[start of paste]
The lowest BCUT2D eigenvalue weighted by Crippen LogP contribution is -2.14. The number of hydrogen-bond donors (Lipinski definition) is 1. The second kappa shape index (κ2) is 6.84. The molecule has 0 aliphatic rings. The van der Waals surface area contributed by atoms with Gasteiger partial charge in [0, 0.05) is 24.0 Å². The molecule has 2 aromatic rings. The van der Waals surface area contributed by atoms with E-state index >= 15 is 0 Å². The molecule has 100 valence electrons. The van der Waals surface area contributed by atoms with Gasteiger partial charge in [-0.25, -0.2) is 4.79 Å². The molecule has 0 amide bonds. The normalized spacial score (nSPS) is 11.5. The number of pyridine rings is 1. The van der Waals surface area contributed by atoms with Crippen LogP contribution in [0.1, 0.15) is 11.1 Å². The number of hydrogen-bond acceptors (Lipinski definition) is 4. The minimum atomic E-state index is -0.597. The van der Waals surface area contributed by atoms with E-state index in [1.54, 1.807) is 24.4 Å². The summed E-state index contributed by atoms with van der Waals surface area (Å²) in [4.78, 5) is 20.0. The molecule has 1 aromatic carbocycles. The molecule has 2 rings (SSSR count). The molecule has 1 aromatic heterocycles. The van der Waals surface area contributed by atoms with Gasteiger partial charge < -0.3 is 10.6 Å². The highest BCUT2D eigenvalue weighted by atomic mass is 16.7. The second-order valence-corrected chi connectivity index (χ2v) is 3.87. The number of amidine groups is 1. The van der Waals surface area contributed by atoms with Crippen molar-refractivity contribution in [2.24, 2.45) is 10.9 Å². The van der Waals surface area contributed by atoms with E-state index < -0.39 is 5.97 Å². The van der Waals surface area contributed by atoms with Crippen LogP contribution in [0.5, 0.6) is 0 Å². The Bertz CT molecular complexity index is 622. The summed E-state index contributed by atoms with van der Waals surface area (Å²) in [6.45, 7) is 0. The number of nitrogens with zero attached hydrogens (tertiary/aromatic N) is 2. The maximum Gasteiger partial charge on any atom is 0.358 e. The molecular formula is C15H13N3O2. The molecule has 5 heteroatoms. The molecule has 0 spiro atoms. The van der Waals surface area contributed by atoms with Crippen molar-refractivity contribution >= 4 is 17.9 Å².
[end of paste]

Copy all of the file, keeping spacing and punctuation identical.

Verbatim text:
The lowest BCUT2D eigenvalue weighted by Crippen LogP contribution is -2.14. The number of hydrogen-bond donors (Lipinski definition) is 1. The second kappa shape index (κ2) is 6.84. The molecule has 0 aliphatic rings. The van der Waals surface area contributed by atoms with Gasteiger partial charge in [0, 0.05) is 24.0 Å². The molecule has 2 aromatic rings. The van der Waals surface area contributed by atoms with E-state index >= 15 is 0 Å². The molecule has 100 valence electrons. The van der Waals surface area contributed by atoms with Gasteiger partial charge in [-0.25, -0.2) is 4.79 Å². The molecule has 0 amide bonds. The normalized spacial score (nSPS) is 11.5. The number of pyridine rings is 1. The van der Waals surface area contributed by atoms with Crippen LogP contribution in [0.1, 0.15) is 11.1 Å². The number of hydrogen-bond acceptors (Lipinski definition) is 4. The minimum atomic E-state index is -0.597. The van der Waals surface area contributed by atoms with E-state index in [1.54, 1.807) is 24.4 Å². The summed E-state index contributed by atoms with van der Waals surface area (Å²) in [4.78, 5) is 20.0. The molecule has 1 aromatic carbocycles. The molecule has 2 rings (SSSR count). The molecule has 1 aromatic heterocycles. The van der Waals surface area contributed by atoms with Gasteiger partial charge < -0.3 is 10.6 Å². The highest BCUT2D eigenvalue weighted by atomic mass is 16.7. The second-order valence-corrected chi connectivity index (χ2v) is 3.87. The number of amidine groups is 1. The van der Waals surface area contributed by atoms with Crippen molar-refractivity contribution in [2.24, 2.45) is 10.9 Å². The van der Waals surface area contributed by atoms with E-state index < -0.39 is 5.97 Å². The van der Waals surface area contributed by atoms with Crippen LogP contribution in [0.5, 0.6) is 0 Å². The Bertz CT molecular complexity index is 622. The summed E-state index contributed by atoms with van der Waals surface area (Å²) in [6.45, 7) is 0. The number of nitrogens with zero attached hydrogens (tertiary/aromatic N) is 2. The maximum Gasteiger partial charge on any atom is 0.358 e. The molecular formula is C15H13N3O2. The molecule has 5 heteroatoms. The molecule has 0 spiro atoms. The van der Waals surface area contributed by atoms with Crippen molar-refractivity contribution >= 4 is 17.9 Å².